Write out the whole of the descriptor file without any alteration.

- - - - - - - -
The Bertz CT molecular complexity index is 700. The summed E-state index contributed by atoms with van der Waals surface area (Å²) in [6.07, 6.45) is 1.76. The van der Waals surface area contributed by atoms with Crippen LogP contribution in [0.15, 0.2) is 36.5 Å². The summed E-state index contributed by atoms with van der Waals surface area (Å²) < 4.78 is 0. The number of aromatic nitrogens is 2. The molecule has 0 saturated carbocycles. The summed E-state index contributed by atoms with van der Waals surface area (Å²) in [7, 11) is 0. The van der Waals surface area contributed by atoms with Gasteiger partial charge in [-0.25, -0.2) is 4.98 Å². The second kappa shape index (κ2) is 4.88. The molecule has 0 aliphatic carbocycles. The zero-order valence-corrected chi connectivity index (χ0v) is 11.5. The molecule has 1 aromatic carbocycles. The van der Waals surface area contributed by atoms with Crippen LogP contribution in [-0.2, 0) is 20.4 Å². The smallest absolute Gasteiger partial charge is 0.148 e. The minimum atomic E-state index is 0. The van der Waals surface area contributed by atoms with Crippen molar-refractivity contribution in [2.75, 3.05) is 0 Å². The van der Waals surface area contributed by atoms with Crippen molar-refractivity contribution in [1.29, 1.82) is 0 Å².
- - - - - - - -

The Bertz CT molecular complexity index is 700. The summed E-state index contributed by atoms with van der Waals surface area (Å²) in [6.07, 6.45) is 1.76. The van der Waals surface area contributed by atoms with Crippen LogP contribution in [0.15, 0.2) is 36.5 Å². The summed E-state index contributed by atoms with van der Waals surface area (Å²) < 4.78 is 0. The number of aromatic nitrogens is 2. The molecule has 0 saturated carbocycles. The summed E-state index contributed by atoms with van der Waals surface area (Å²) in [7, 11) is 0. The van der Waals surface area contributed by atoms with Gasteiger partial charge in [-0.25, -0.2) is 4.98 Å². The second kappa shape index (κ2) is 4.88. The molecule has 0 aliphatic carbocycles. The zero-order valence-corrected chi connectivity index (χ0v) is 11.5. The molecule has 1 aromatic carbocycles. The van der Waals surface area contributed by atoms with Crippen LogP contribution in [-0.2, 0) is 20.4 Å². The smallest absolute Gasteiger partial charge is 0.148 e. The minimum atomic E-state index is 0. The van der Waals surface area contributed by atoms with Crippen molar-refractivity contribution in [2.75, 3.05) is 0 Å². The van der Waals surface area contributed by atoms with Crippen molar-refractivity contribution in [1.29, 1.82) is 0 Å².